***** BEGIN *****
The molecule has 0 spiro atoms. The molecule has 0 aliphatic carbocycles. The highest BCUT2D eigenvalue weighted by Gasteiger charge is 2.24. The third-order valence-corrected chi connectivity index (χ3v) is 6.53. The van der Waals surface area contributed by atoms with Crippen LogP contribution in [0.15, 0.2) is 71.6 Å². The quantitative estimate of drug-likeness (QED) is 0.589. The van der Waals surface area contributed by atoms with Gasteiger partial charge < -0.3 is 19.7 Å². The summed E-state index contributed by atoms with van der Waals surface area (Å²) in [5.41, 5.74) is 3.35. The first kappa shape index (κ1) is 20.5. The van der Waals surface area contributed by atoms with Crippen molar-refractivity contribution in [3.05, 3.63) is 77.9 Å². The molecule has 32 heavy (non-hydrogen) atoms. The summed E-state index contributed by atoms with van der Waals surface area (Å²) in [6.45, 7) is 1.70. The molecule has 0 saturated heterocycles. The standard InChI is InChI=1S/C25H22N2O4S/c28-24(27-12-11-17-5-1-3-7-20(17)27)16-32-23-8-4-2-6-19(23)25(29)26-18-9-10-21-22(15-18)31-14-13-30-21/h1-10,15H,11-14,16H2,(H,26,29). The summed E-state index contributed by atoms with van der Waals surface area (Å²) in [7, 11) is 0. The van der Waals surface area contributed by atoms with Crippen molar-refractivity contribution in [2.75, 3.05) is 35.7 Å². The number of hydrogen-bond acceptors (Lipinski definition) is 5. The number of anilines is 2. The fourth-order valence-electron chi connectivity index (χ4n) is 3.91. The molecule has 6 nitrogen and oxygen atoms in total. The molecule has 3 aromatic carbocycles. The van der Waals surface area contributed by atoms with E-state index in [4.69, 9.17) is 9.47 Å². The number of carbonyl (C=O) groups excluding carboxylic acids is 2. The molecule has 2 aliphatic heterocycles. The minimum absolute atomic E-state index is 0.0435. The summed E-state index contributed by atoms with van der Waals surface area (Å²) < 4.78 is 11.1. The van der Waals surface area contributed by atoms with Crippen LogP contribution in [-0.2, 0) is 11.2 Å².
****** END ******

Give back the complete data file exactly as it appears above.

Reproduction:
The molecule has 0 spiro atoms. The molecule has 0 aliphatic carbocycles. The highest BCUT2D eigenvalue weighted by Gasteiger charge is 2.24. The third-order valence-corrected chi connectivity index (χ3v) is 6.53. The van der Waals surface area contributed by atoms with Crippen LogP contribution in [0.15, 0.2) is 71.6 Å². The quantitative estimate of drug-likeness (QED) is 0.589. The van der Waals surface area contributed by atoms with Gasteiger partial charge < -0.3 is 19.7 Å². The summed E-state index contributed by atoms with van der Waals surface area (Å²) in [5.41, 5.74) is 3.35. The first kappa shape index (κ1) is 20.5. The van der Waals surface area contributed by atoms with Crippen molar-refractivity contribution in [3.05, 3.63) is 77.9 Å². The molecule has 32 heavy (non-hydrogen) atoms. The summed E-state index contributed by atoms with van der Waals surface area (Å²) in [6.45, 7) is 1.70. The molecule has 0 saturated heterocycles. The standard InChI is InChI=1S/C25H22N2O4S/c28-24(27-12-11-17-5-1-3-7-20(17)27)16-32-23-8-4-2-6-19(23)25(29)26-18-9-10-21-22(15-18)31-14-13-30-21/h1-10,15H,11-14,16H2,(H,26,29). The summed E-state index contributed by atoms with van der Waals surface area (Å²) in [7, 11) is 0. The van der Waals surface area contributed by atoms with Crippen molar-refractivity contribution in [2.75, 3.05) is 35.7 Å². The number of hydrogen-bond acceptors (Lipinski definition) is 5. The number of anilines is 2. The fourth-order valence-electron chi connectivity index (χ4n) is 3.91. The molecule has 6 nitrogen and oxygen atoms in total. The molecule has 3 aromatic carbocycles. The van der Waals surface area contributed by atoms with E-state index in [4.69, 9.17) is 9.47 Å². The number of carbonyl (C=O) groups excluding carboxylic acids is 2. The molecule has 2 aliphatic heterocycles. The minimum absolute atomic E-state index is 0.0435. The summed E-state index contributed by atoms with van der Waals surface area (Å²) < 4.78 is 11.1. The van der Waals surface area contributed by atoms with Crippen LogP contribution in [-0.2, 0) is 11.2 Å².